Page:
I don't think I agree but in either case as mentioned multiple times this has been leveraged by many large Drupal houses. This is a definite reason to use / not use Drupal. This seen as a pretty basic function of CMS these days so I'm not sure how this could ever fit well when Drupal is sold on it's functionality and scope.

dadangnh’s picture

-1
I use drupal multisite for a few years now. My main concern is because with this feature, you can have so much site with just one shared code base, on a small box. I am agree if we need to make the documentation better or the need to change the technical implementation of multisite. But to completely remove this on D9, I am afraid this will make drupal lost a lot of user (education market especially).

kodiak324’s picture

-1000

I maintain a 150+ multisite Drupal-as-a-service setup for a university. While I agree that multisite installs can be messy, I don't see a compelling reason to remove it.

Without getting into the details of our specific setup, as it is very highly customized to fit into an existing web hosting platform, we've devised a way (using symlinks, creative .htaccess rules, and some duct tape and bubble gum) to host all of these sites from one large setup. Individual site owners have full control over their themes and can enable/disable modules as they please, but we maintain the core installation and all the modules in one central location, which is all tracked in git for audit purposes, making it effortless to track security updates while preventing our less-than-technical site owners from breaking their sites. When someone wants their site "drupalized," we run a script and they're ready to go in minutes.

Since we don't use Drupal for URL routing (hence the need for symlinks and duct tape), we are able to avoid the issues of breaking sites during upgrades by simply maintaining separate "builds" of Drupal. We store our site directories outside of the core install and point symlinks to them from the current build's sites directory. We upgrade sites one at a time by updating the site's .htaccess to reflect the new build location and then running update.php.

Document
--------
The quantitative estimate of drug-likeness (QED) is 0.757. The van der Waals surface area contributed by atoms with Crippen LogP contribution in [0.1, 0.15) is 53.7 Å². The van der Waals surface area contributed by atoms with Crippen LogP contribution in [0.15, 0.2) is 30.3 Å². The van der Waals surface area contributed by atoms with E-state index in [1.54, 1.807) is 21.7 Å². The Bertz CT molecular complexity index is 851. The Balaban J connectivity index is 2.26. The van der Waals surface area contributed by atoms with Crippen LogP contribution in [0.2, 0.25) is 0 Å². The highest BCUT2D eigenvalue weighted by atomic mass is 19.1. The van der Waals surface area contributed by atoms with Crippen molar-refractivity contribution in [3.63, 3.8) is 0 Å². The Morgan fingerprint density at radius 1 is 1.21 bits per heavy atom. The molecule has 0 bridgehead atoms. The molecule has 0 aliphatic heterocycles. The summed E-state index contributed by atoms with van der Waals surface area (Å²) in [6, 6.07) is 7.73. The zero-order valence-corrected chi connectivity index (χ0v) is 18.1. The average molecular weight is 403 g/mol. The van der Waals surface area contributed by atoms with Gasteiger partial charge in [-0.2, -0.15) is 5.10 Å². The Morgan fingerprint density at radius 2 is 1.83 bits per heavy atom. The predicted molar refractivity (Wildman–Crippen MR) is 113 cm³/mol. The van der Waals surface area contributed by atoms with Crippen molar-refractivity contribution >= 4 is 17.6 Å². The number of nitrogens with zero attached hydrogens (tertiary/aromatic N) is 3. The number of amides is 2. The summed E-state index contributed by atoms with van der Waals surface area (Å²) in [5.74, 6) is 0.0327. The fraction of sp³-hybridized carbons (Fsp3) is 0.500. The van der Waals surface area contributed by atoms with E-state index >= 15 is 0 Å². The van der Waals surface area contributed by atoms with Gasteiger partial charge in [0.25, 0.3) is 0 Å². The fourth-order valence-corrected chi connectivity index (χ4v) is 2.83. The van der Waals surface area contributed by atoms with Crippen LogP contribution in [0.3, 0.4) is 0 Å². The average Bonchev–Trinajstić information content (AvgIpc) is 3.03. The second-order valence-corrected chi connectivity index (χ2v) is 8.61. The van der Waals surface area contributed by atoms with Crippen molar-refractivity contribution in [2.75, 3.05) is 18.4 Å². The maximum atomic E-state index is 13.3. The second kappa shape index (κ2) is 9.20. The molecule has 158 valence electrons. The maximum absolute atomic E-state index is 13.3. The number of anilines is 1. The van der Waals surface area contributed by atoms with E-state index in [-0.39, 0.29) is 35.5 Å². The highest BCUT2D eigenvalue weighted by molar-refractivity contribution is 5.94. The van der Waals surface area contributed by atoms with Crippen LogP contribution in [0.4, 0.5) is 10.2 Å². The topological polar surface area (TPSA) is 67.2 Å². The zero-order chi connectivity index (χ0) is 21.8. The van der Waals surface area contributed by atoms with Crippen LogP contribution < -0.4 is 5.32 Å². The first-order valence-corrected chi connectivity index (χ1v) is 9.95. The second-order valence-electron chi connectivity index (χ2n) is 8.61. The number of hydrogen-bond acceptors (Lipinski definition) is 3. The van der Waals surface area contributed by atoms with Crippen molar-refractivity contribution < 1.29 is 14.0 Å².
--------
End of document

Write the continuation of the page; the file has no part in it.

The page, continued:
Without multisite, I'd have to have close to 200 individual Drupal installations to maintain. I wouldn't be able to isolate these installations from the site owners (i.e. content owners). Experience tells me that many of them would apply every update they saw to production, without any testing, so not only would I lose control over the codebase and not know what updates needed to be applied where, I'd also have to spend a lot of time fixing things they broke.

Case in point: last week we got a ticket asking to have an arbitrary module updated to the latest version. We checked the module's page and found that we already had the latest version for D7 installed, but there was a newer version for D8, which it turns out is what the client was asking us to install. If we didn't have the multisite, he'd have tried it himself and would have broken his site...and then it would have been my team's problem to fix.

I agree that the current multisite platform is not perfect, but it is widely used and is very important to many of us that use it. If it was getting in the way of moving the project further, I could see the case for removing it, but as far as I can tell, it isn't. In the nearly 10 years that I've been using and supporting Drupal, I can probably count on one hand the number of modules I've encountered that don't work with multisite sites, and those typically happen because a developer didn't follow best practices and hard-coded a path in the code, which is easily patched.

The most compelling point in the OP's list is the use of shared tables...shared tables are risky, no argument there. But shared tables are a tool that can be useful to those who know how to use them properly. To put it in perspective, I have all the tools I need to rewire the electrical system in my house, but I'm not about to try doing that because I'd have no idea what I was doing. At the same time, though, I'm not going to call for a ban on screwdrivers and wire cutters.

mpdonadio’s picture

The BOF session got scheduled at DrupalCamp NJ, https://www.drupalcampnj.org/program/sessions

And to be really clear, I don't want to debate the issue during the BOF. This so we can really understand why people use it, and what benefits they get out of it. The outcome of this will be a set of user stories / personas like,

"I run a SaaS, and multisite helps me by ..."